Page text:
The Chinese visitors arrived in Madrid on Wednesday on board 20 planes, and will stay there until Sunday, when they will travel on board 4 AVE high-speed trains for another two days in Barcelona before flying home. 1,650 hotel rooms have been reserved and a fleet of 70 coaches was hired for a day trip to Toledo on Thursday.
Another sign that summer is almost upon us was, unfortunately, the first alcohol-related death of a young British tourist in Magaluf, where the lifeless body of a 23-year-old woman was found in the bath of her hotel room. An autopsy which was performed on Tuesday showed that she had died from drowning after falling unconscious, and that there was a very high level of alcohol in her bloodstream.
The theme of the approach of summer is recurring one in the Spanish news at this time of year, and one of the signs that temperatures are rising was the reports of various wild fires across the country this week. In the Andalucía province of Huelva approximately 100 residents of the village of Fuente de la Corcha in the municipality of Beas were evacuated from their homes on Tuesday as a precautionary measure due to a forest fire which broke out in the eucalyptus woods nearby, and the regional government of Andalucía activated level 1 alert status. During the afternoon the flames were fanned by winds of between 20 and 30 km/h, and the decision to evacuate the population of Fuente de la Corcha was pre-empted by some of the residents leaving of their own accord.
In Catalunya, meanwhile, another forest fire which broke out on Sunday at approximately 13.00 in the province of Girona forced the cancellation of rail services on the R11 line in the area after the flames and smoke engulfed the station of Llança.
Elsewhere there were concerns over a proposal to prospect for rare earth elements in the Campo de Montiel area of the province of Ciudad Real, where the tranquil lifestyle of the 42,000 people who live there is now threatened by the discovery of deposits of grey monazite.
One of the potential uses of monazite is the production of uranium concentrate, although it is also used to make wind turbines, low consumption lamps, lasers and hybrid cars, and the discovery of the deposits in the Campo de Montiel could stimulate unprecedented growth in economic activity in the area. However, local residents are not convinced, and have organized a protest on 21st May where they will voice their worries, chief among which is that mining would “destroy” the agricultural land from which they make their living.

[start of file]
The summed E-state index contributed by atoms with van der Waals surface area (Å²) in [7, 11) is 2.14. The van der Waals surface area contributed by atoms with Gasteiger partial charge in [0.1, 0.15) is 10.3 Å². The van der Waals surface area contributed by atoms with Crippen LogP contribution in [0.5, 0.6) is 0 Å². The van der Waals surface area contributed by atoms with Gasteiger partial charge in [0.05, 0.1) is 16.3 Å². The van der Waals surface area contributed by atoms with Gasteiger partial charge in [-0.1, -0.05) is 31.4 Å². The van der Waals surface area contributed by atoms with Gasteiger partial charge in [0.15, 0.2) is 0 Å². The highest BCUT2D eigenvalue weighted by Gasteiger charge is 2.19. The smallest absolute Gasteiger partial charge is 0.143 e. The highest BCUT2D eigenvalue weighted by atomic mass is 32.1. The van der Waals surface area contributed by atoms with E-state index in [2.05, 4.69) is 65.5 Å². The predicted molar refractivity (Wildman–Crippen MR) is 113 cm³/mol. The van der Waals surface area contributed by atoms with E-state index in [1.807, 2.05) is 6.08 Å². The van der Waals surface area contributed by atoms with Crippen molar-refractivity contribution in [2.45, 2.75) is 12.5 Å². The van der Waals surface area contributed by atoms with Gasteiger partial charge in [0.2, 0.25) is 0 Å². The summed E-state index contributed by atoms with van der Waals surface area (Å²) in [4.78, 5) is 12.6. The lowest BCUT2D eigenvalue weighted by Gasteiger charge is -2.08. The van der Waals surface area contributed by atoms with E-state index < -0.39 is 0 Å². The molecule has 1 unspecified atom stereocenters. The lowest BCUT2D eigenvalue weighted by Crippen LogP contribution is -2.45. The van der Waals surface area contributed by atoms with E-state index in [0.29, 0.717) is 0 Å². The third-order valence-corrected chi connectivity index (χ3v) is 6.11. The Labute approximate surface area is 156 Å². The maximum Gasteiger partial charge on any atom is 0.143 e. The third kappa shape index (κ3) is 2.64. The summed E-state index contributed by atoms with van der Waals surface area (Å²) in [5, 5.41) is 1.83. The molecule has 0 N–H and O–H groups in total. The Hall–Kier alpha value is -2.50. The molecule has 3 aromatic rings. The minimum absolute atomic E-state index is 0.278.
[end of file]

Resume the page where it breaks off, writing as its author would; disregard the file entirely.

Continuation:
Equally controversial is the issue of fracking, and this week the “Cronos” fracking project which was authorized by the Spanish government in the provinces of Guadalajara and Soria in 2013 has received the backing of the country’s Supreme Court, allowing the Frontera Energy Corporation to prospect for fossil fuel in an area of 96,000 hectares despite the objections raised by environmental activist groups.
Crime and punishment
Arguably the most important arrests to take place in Spain these week were those of three Moroccans and one Spanish national in the early hours of Tuesday morning in the region of Madrid on charges of recruiting and indoctrinating people to fight for the Jihadist cause. The arrests took place in the municipalities of Pinto and Ciempozuelos, and it is reported that the four people detained were “very active” in spreading Jihadist propaganda on the internet and via online messaging.
However, there were plenty of other crime stories to catch the eye, including the start of the trial of alleged Russian mafia boss Alexander Romanov in Palma de Mallorca – he will be represented by lawyer Cristóbal Martell, who in the past has represented footballer Leo Messi – and the arrests of 13 members of a Rumanian clan who attempted to abduct a 16-year-old compatriot in Alicante and force her to rob the elderly.
Also in the news was a 71-year-old man who, along with a 56-year-old accomplice, has been arrested by the Guardia Civil in connection with three bank robberies in Cuenca, Toledo and Móstoles (in the region of Madrid) during which they made off with approximately 150,000 euros. The 71-year-old has spent almost 30 years in prison over a long career devoted to armed robbery which dates back to the 1960s, and now, having been arrested in Jávea, in the Marina Alta area of Alicante, he is back behind bars, and the likelihood is that he will now be forced to contemplate retirement once and for all.
The issue of gender violence was once again in the news, the highest-profile story this week concerning a woman in Benalmádena, on the Costa del Sol, who was practically living as a hostage of her husband but who has succeeded in escaping from her nightmare by means of a plea for help which she slipped inside her son’s school books. Her desperate “message in a bottle” plan worked when one of the boy’s teachers was reviewing his homework and found the note.
By definition anyone reading these words ought to be aware of the fact that the amount of internet crime in Spain has increased by 60% since 2012, according to the head of the Policía Nacional. New technologies are particularly susceptible to being used for fraud, although as yet internet crimes still only account for approximately 2% of all those reported in this country.
Basque and Catalan separatism
In Spain the issues of Republicanism (as opposed to a monarchist State) and regional separatism (particularly in Catalunya and the Basque Country) are never far from the news, and as a result the issue of flags is particularly important in this country.